Pen & Inq
Among countries where citizens can vote, the United States holds one of the lowest voter turnout records. Ironically, when states restrict voting rights, those efforts are always more effective than campaigns designed to bring more voters to the ballot box. However, the same state laws that help create low turnouts may offer insights for reform, said Melanie Jean Springer, an assistant professor of politics at UCSC.
In her book, How the States Shaped the Nation: American Electoral Institutions and Voter Turnout 1920–2000, Springer analyzed 80 years of voting history. Her research showed that each state has considerable influence on local voting culture. For instance, some states require that voters have particular kinds of photo identification, which may be too costly for some citizens to obtain. Paying attention to those state-specific effects is the ticket to building more participation.
“We need to look at the history of how states encourage or discourage voting,” Springer said, “and then be more mindful about how we aim to engage people.”
Early on, the organic farming movement found wide appeal among California’s back-to-nature crowd. But it wasn’t long before this “weird hippie interest” became a selling feature in high-end restaurants, said Julie Guthman, a UC Santa Cruz professor of social sciences.
In the second edition of Agrarian Dreams: The Paradox of Organic Farming in California, Guthman takes another look at the influence of agribusiness and foodie sensibilities on the organic food movement.
“There’s all this attention on organics, yet only one percent of U.S. farmland grows organic food,” said Guthman. “This is because the market still turns on a voluntary system of regulations and consumers’ willingness to pay more.”
The high cost of land puts growers under great pressure to get more crop value per acre. So, the system ends up being very similar to conventional agribusiness models.
“It’s a California story, but the implications are much wider,” said Guthman.
It’s been fourteen years since Eric Porter and Lewis Watts met as new professors at UC Santa Cruz. With a mutual passion for jazz history, their collaboration was only a matter of time. Involving New Orleans, the birthplace of jazz, was inevitable.
When Hurricane Katrina stormed through the city, wreaking cultural transformation in its wake, the men found the story they wanted to tell: Porter with prose, Watts with images. Their book, New Orleans Suite: Music and Culture in Transition, was published by UC Press in 2013.
“We wanted to showcase the role that cultural practices play in everyday lives in New Orleans, and also the way these practices were mobilized to rebuild the city,” said Porter, a professor in the History and History of Consciousness Departments.
In black-and-white photography, Watts, a professor emeritus of arts, reveals the place and its people before and after the hurricane hit. “We managed to meld words and images to approach the city through its music,” he said.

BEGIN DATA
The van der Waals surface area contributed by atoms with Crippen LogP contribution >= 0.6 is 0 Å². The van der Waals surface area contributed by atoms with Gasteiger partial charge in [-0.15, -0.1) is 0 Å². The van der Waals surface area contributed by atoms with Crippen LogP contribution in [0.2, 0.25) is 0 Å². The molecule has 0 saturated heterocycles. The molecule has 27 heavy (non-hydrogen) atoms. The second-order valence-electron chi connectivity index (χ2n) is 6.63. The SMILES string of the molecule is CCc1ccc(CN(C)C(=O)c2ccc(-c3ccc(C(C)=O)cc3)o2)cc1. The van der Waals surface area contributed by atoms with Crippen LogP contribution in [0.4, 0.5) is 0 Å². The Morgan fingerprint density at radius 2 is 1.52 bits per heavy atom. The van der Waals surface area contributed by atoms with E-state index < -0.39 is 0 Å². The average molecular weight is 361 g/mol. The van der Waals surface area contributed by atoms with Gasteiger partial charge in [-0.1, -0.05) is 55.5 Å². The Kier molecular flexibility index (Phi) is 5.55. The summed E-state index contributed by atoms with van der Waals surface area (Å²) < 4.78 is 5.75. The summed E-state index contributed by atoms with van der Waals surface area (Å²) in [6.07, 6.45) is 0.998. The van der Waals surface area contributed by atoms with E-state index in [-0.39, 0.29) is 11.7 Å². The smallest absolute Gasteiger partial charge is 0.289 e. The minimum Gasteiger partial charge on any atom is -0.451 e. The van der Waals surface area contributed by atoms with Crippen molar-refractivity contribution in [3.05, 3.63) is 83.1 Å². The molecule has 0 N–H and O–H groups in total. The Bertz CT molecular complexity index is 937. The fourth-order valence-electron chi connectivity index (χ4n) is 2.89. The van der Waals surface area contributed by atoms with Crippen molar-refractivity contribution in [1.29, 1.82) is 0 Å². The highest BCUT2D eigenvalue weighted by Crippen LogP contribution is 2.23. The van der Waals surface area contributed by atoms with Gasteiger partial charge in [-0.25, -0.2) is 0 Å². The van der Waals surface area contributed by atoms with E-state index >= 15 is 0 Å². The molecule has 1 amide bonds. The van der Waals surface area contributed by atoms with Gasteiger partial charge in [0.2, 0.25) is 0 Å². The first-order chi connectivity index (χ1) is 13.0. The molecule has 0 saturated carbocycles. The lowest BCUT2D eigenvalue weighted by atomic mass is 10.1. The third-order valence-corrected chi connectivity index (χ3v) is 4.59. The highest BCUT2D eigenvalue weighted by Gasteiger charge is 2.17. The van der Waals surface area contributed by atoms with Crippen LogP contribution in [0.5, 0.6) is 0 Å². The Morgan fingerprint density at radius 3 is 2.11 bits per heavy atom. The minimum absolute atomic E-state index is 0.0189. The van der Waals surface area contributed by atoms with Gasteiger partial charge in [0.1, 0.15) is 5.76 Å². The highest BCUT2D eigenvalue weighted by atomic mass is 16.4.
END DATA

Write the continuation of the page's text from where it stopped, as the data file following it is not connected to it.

In the early 1990s, New Queer Cinema emerged as an amalgam of art and activism.
The movement was fueled by a potent combination of politics, AIDS, camcorders, and cheap rent, said B. Ruby Rich, author of New Queer Cinema: The Director’s Cut.
“When I started formulating these ideas, the AIDS epidemic was still new,” said Rich, a professor in the Social Documentation Program and the Film and Digital Media Department. “There was an enormous amount of panic, grief and shock in the community. New Queer Cinema represented a second phase, a time to gather strength and try to express something other than mourning. I coined the name as a way to try to clear a space for this.”
With this book, Rich brings back her early essays about the rise of gay and lesbian cinematic themes, and updates her writing with new testaments to LGBT influences on film and life.
Rich is also the editor of Film Quarterly, the film journal of the University of California Press.
Looking for Law
The politically unstable setting of Sudan might appear an unlikely place to investigate the power of law. But it seemed ideal to Mark Fathi Massoud, an assistant professor of politics and legal studies at UC Santa Cruz. Sudan was the first sub-Saharan African country to achieve colonial independence from the British. Its post-independence period has been wracked by warfare, slaughter, and instability. Massoud’s family fled from there in 1983, when war resumed after a decade of relative calm.
“I hoped to learn more about my homeland and the people who had stayed behind, and also to make sense of how law matters and fails to matter in the most unexpected places,” Massoud said.
The culmination of Massoud’s research, Law’s Fragile State: Colonial, Authoritarian and Humanitarian Legacies in Sudan, was published by Cambridge University Press in 2013.
His book received the 2014 Law and Society Association’s Herbert Jacob Prize for the best book in law and society published in the previous year.